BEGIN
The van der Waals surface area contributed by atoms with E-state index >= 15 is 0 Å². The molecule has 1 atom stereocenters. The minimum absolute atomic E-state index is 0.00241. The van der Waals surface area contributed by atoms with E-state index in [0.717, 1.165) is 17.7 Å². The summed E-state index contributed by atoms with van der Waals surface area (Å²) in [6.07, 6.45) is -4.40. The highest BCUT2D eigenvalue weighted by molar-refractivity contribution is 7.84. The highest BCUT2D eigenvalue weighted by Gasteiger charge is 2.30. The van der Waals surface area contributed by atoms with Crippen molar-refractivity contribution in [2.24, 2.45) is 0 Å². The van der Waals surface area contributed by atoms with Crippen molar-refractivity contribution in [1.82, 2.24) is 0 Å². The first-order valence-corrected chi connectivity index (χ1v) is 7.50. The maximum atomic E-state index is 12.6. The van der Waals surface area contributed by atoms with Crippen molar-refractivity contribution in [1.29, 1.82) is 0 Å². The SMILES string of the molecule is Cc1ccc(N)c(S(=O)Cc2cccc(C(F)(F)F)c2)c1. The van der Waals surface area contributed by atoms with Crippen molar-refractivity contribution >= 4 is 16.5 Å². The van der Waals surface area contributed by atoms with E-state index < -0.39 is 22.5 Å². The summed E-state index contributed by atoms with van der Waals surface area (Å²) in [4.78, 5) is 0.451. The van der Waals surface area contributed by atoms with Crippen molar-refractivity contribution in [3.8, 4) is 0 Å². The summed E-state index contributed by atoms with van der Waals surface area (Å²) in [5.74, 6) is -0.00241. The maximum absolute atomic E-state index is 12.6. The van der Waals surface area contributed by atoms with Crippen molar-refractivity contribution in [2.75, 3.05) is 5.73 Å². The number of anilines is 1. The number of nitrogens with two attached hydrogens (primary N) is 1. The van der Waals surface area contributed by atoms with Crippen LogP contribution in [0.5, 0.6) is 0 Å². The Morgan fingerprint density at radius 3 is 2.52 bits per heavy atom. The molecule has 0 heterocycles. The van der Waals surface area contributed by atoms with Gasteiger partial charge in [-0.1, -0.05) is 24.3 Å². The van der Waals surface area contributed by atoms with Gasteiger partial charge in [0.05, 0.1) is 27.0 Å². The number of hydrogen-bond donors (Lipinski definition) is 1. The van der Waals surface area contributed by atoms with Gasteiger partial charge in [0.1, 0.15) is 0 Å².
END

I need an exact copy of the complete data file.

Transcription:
The van der Waals surface area contributed by atoms with E-state index >= 15 is 0 Å². The molecule has 1 atom stereocenters. The minimum absolute atomic E-state index is 0.00241. The van der Waals surface area contributed by atoms with E-state index in [0.717, 1.165) is 17.7 Å². The summed E-state index contributed by atoms with van der Waals surface area (Å²) in [6.07, 6.45) is -4.40. The highest BCUT2D eigenvalue weighted by molar-refractivity contribution is 7.84. The highest BCUT2D eigenvalue weighted by Gasteiger charge is 2.30. The van der Waals surface area contributed by atoms with Crippen molar-refractivity contribution in [2.24, 2.45) is 0 Å². The van der Waals surface area contributed by atoms with Crippen molar-refractivity contribution in [1.82, 2.24) is 0 Å². The first-order valence-corrected chi connectivity index (χ1v) is 7.50. The maximum atomic E-state index is 12.6. The van der Waals surface area contributed by atoms with Crippen molar-refractivity contribution in [1.29, 1.82) is 0 Å². The SMILES string of the molecule is Cc1ccc(N)c(S(=O)Cc2cccc(C(F)(F)F)c2)c1. The van der Waals surface area contributed by atoms with Crippen molar-refractivity contribution >= 4 is 16.5 Å². The van der Waals surface area contributed by atoms with E-state index < -0.39 is 22.5 Å². The summed E-state index contributed by atoms with van der Waals surface area (Å²) in [4.78, 5) is 0.451. The van der Waals surface area contributed by atoms with Crippen molar-refractivity contribution in [3.8, 4) is 0 Å². The summed E-state index contributed by atoms with van der Waals surface area (Å²) in [5.74, 6) is -0.00241. The maximum absolute atomic E-state index is 12.6. The van der Waals surface area contributed by atoms with Crippen molar-refractivity contribution in [2.75, 3.05) is 5.73 Å². The number of anilines is 1. The number of nitrogens with two attached hydrogens (primary N) is 1. The van der Waals surface area contributed by atoms with Crippen LogP contribution in [0.5, 0.6) is 0 Å². The Morgan fingerprint density at radius 3 is 2.52 bits per heavy atom. The molecule has 0 heterocycles. The van der Waals surface area contributed by atoms with Gasteiger partial charge in [-0.1, -0.05) is 24.3 Å². The van der Waals surface area contributed by atoms with Gasteiger partial charge in [0.05, 0.1) is 27.0 Å². The number of hydrogen-bond donors (Lipinski definition) is 1. The van der Waals surface area contributed by atoms with Gasteiger partial charge in [0.1, 0.15) is 0 Å².